Uncomfortable question returns to haunt Kobe Bryant
He hated the question, his jaw tightening, his eyes flaring.
“C’mon,” Kobe Bryant said.
He hated the question, it touching on the deepest, darkest perceptions about his ethics and effort.
“Seriously,” Bryant said.
He hated the question. But, two days before revisiting the setting of the alleged crime, he couldn’t wait to answer it.
In the spring of 2006, did you tank the second half of Game 7 of the first-round series against the Phoenix Suns?
“People who say that are stupid,” Bryant said. “That’s just stupid.”
It has been the most renowned on-court controversy of his career. For four years it has trailed him and nagged him like a scrap of toilet paper dancing under his high-tops.
So perhaps it should be no surprise that, in a rare interview about the painful subject Saturday, Bryant attacked it like it was Kevin Durant and plowed over it like it was Wesley Matthews.
“It’s outlandish, the amount of irresponsibility people have, throwing out statements like that,” he said.
The question is news again because on Monday, the Lakers begin a Western Conference finals series against the Suns. The issue is topical again because last week, folks accused LeBron James of sabotaging the Cleveland Cavaliers in a halfhearted effort in Game 5 of their losing series against the Boston Celtics.
Many thought Bryant did the same thing four years ago in the eighth-seeded Lakers showdown game against the top-seeded Suns.
Attempting to finish one of the greatest upsets in Laker history in Game 7, Bryant scored 23 points in the first half, yet the Lakers trailed 60-45. It was clear then that Bryant just didn’t have enough help. He was burdened with Kwame Brown’s slowness, Smush Parker’s foolishness, and other pieces that just didn’t fit.
In the second half, a frustrated Bryant seemingly made this point when he stopped shooting and, some say, stopped playing. He took only three shots in the half, scored but one point, and the Lakers lost the game, 121-90.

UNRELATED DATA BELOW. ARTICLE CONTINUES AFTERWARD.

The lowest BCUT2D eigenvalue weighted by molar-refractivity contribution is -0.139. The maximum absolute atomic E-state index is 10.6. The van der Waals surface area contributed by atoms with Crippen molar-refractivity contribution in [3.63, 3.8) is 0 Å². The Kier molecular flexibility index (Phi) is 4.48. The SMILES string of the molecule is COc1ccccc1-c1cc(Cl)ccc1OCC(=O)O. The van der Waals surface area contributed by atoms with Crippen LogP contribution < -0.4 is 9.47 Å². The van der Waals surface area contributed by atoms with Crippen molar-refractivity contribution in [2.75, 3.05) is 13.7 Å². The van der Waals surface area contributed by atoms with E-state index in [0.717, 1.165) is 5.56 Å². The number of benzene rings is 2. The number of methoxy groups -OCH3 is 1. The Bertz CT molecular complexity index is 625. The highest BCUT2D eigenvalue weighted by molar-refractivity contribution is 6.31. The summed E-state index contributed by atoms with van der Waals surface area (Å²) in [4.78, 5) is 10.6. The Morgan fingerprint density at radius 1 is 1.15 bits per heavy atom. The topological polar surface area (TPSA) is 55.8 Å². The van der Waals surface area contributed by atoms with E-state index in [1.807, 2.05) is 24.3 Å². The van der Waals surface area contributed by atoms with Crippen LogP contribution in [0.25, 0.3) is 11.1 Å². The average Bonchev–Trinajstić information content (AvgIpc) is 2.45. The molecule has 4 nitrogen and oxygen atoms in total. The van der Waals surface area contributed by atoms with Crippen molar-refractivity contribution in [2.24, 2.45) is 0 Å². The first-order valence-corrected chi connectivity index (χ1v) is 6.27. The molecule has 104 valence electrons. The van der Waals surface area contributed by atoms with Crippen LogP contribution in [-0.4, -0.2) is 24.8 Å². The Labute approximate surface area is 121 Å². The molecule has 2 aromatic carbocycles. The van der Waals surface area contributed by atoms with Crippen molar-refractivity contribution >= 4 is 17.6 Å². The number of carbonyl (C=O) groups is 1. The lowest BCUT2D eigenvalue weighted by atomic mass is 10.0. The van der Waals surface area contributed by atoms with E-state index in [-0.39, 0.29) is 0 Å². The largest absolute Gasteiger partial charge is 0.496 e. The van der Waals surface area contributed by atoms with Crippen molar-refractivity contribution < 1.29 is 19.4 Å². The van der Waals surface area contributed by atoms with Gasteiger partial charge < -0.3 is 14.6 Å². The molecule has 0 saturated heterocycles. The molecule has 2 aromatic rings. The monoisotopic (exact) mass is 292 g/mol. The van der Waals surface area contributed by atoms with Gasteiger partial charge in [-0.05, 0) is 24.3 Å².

I was there. I thought it was Bryant making a statement. I don’t think he purposely tried to lose, but I thought he was sending a message to the front office to clean up this mess.
“It was selfish, it was silly,” I wrote.
Turns out, I was being kind. Many others around the league openly accused him of openly tanking the game, their chorus led by TNT’s Charles Barkley, who called Bryant selfish and ranted enough that Bryant later appeared on the TNT show to defend himself.
Four years later, even after leading the Lakers to a Shaq-less title, Bryant continues to be haunted by the perception that Barkley was right.
“Barkley was stupid, he didn’t watch the game, lots of people who were critical of me didn’t even watch the game,” Bryant said.
So what happened?
“To get back in the game, we needed somebody else to start making shots,” Bryant said. “I was just trying to get the other guys going, turn the momentum around.”
It didn’t work. The Lakers scored four baskets in the first eight minutes of the third quarter, trailed by 22, and the game was over.
‘“I really tried to help everyone else, it just never happened, we missed shots, they got run-outs, three, three, three, and all of the sudden, the game was out of reach,” Bryant said. “I had been successful doing that before, other guys start making shots, the energy picks up, we get back in the game. But nobody saw those games.”
So what about the idea that he was making a statement? And that maybe that statement worked? Because of that loss, and the following year’s first-round loss to Phoenix, the Lakers eventually rid themselves of Parker and Brown, and acquired Derek Fisher and Pau Gasol.
“Hell, no,” he said, shaking his head in amazement. “That’s not my thought process. I don’t think like that. I think about one thing and one thing only, and that’s kicking butt.”
Bryant shook his head in apparent amazement.
“If I’m going to send a message to the front office, I’m going to do it by going up there and raising hell,” he said. “There is no way I’m going to be doing it on the court, losing a game. That’s not who I am.”
There have been other times when I thought that’s exactly who Bryant was, most notably in April of 2004, when he took one shot in the first half of a game in Sacramento after Coach Phil Jackson had criticized his ball hogging. Since then, he has been known to occasionally and briefly pout, even as recently as Game 4 of the first-round series against Oklahoma City, when he didn’t take a shot for the first 15 minutes.
But knowing what we know now about his unnatural drive and his unreal competitiveness, it does seem silly to think he would purposely lose a Game 7, doesn’t it?
“That’s just not my nature, you just have to know me,” said Bryant.
We’re trying, we’re trying.
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